Debugging The Arduino With The SPI Interface Instead Of Serial.println()

When I first heard of the SPI interface on the Arduino, I thought that would make a great way to debug. As anyone who has used Serial.println() knows, even at speeds of 115,200 baud, data can take quite a few cycles to get out there (as a rough rule of thumb, divide the baud by 10 to get bytes/second, so at this high speed we still only get 10k chars out max per second).

In contrast, SPI has some real advantages over Serial for debug output:

  • It’s fast. Instead of max 10k/sec (or about 100 microseconds, or usec, per byte) SPI can get under 5 usec, so code doesn’t bog down in serial writing.
  • It doesn’t interrupt. Because of this, you can add debug entries inside interrupt routines, something not possible with serial.
  • You can debug tricky serial communication. Send debug on SPI, and your serial line is completely free – handy if you are writing serial code.

With all the positives, I geared up to write some SPI code and get my ‘debug on’ – then I went on the Internet and researched, and found out it had been done already. Nick Gammon had gone into SPI in two tutorials on his site here and here (and an interesting discussion of timing here). In it, he showed how to make a second Arduino a ‘slave’ to the first, receiving the SPI information and then doing something with it. In my case, I wanted to send it to my PC from the second Arduino at the full 115,200 bps. This way, the main program can send ‘light’ messages quick and simple to the second Arduino, whose task is to send them to the PC when it can. As long as I don’t overflow buffers (which we’ll talk about in a moment), I had my debug lines.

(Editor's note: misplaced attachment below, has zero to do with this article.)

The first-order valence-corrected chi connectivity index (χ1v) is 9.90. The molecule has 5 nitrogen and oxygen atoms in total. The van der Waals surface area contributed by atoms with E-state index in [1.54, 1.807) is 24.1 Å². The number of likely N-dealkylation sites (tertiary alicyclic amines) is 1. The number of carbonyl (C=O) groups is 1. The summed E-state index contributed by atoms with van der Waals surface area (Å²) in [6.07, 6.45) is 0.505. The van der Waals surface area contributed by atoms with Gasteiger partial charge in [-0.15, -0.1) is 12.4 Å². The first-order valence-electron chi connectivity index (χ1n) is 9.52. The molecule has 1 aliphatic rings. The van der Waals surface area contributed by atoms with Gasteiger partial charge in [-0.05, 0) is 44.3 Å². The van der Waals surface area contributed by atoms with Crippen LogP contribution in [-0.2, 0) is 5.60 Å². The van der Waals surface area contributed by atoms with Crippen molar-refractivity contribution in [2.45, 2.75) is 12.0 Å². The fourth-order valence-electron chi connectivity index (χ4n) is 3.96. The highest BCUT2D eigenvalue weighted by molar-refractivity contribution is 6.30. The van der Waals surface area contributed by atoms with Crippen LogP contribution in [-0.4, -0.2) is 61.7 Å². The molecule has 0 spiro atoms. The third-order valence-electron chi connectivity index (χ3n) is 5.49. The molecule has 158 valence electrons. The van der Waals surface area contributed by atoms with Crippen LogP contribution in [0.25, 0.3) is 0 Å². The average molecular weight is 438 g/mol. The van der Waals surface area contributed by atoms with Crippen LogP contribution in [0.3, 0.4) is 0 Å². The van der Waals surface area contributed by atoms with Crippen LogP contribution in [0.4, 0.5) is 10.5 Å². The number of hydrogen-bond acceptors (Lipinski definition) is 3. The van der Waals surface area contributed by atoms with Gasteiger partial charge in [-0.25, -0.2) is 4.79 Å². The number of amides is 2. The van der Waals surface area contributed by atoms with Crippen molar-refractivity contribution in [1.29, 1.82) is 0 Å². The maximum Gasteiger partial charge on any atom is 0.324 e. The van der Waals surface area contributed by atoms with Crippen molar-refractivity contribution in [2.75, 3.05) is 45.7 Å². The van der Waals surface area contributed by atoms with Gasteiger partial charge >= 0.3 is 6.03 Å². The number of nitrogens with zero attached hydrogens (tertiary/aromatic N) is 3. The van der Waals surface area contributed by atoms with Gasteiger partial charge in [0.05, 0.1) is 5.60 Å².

To use, first set up your second device. I used a dedicated Pro Mini and TTL-USB device, and uploaded this code:

/*
  Written by Nick Gammon, sep/11
  @: http://www.gammon.com.au/forum/?id=11329
  adapted by moi: http://utopiamechanicus.com/article/spi-debug/
*/
#include "pins_arduino.h"

char buff[600]; // about max avail for atmega168
volatile int inpoint=0, outpoint=0;
volatile int next=0;

void setup (void)
{
  Serial.begin (115200);   // debugging
  Serial.println ("nDebugging Session On...n");
  // have to send on master in, *slave out*
  pinMode(MISO, OUTPUT);
  // turn on SPI in slave mode
  SPCR |= _BV(SPE);
  // now turn on interrupts
  SPCR |= _BV(SPIE);
}
ISR (SPI_STC_vect) // SPI interrupt routine
{
  // wrap-around at end of buffer
  next = ( inpoint >= sizeof(buff)-1 ? 0 : inpoint+1 );
  if (next != outpoint)  // room to add?
  {
    buff[inpoint] = SPDR; // data in
    inpoint = next;  // advance to next
    return;
  }  
  // no room - can just exit, but instead we'll 
  // replace prev char with '?' to indicate overflow
  next = ( inpoint <=0 ? sizeof(buff)-1 : inpoint-1 );
  buff[next] = '?';
}
void loop (void)
{
  noInterrupts ();  // atomic test of a 16-bit variable
  if (outpoint == inpoint) // empty?
  {
    interrupts ();
    return;
  }
  interrupts ();
  // display anything found in the circular buffer
  Serial.print (buff[outpoint]);
  noInterrupts ();
  if (++outpoint >= sizeof(buff))
    outpoint = 0;  // wrap around
  interrupts ();
}

Note that buff[600] is about as big a buffer as you can get for an ATmega168 – you can tweak it for an ATmega328 chip and increase it a bit since you have more RAM. Basically, if the chip stops working, you’ve gone too far!